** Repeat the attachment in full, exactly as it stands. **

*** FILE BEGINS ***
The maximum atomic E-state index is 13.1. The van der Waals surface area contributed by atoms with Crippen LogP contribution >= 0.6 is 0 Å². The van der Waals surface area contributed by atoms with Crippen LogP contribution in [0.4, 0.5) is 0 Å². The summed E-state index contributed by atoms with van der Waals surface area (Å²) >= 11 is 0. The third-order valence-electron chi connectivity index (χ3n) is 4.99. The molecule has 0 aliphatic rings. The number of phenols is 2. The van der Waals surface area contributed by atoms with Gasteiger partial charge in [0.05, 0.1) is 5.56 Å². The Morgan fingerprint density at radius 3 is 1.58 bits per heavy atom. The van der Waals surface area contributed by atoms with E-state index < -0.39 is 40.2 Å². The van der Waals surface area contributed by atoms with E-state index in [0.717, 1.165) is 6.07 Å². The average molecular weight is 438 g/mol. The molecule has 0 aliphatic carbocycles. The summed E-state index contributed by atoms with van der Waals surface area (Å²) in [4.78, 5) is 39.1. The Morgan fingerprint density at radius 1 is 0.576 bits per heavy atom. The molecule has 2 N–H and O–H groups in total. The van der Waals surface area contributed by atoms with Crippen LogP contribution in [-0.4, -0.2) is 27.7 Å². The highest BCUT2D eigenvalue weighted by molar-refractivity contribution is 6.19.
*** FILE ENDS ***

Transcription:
The maximum atomic E-state index is 13.1. The van der Waals surface area contributed by atoms with Crippen LogP contribution >= 0.6 is 0 Å². The van der Waals surface area contributed by atoms with Crippen LogP contribution in [0.4, 0.5) is 0 Å². The summed E-state index contributed by atoms with van der Waals surface area (Å²) >= 11 is 0. The third-order valence-electron chi connectivity index (χ3n) is 4.99. The molecule has 0 aliphatic rings. The number of phenols is 2. The van der Waals surface area contributed by atoms with Gasteiger partial charge in [0.05, 0.1) is 5.56 Å². The Morgan fingerprint density at radius 3 is 1.58 bits per heavy atom. The van der Waals surface area contributed by atoms with E-state index < -0.39 is 40.2 Å². The van der Waals surface area contributed by atoms with E-state index in [0.717, 1.165) is 6.07 Å². The average molecular weight is 438 g/mol. The molecule has 0 aliphatic carbocycles. The summed E-state index contributed by atoms with van der Waals surface area (Å²) in [4.78, 5) is 39.1. The Morgan fingerprint density at radius 1 is 0.576 bits per heavy atom. The molecule has 2 N–H and O–H groups in total. The van der Waals surface area contributed by atoms with Crippen LogP contribution in [-0.4, -0.2) is 27.7 Å². The highest BCUT2D eigenvalue weighted by molar-refractivity contribution is 6.19.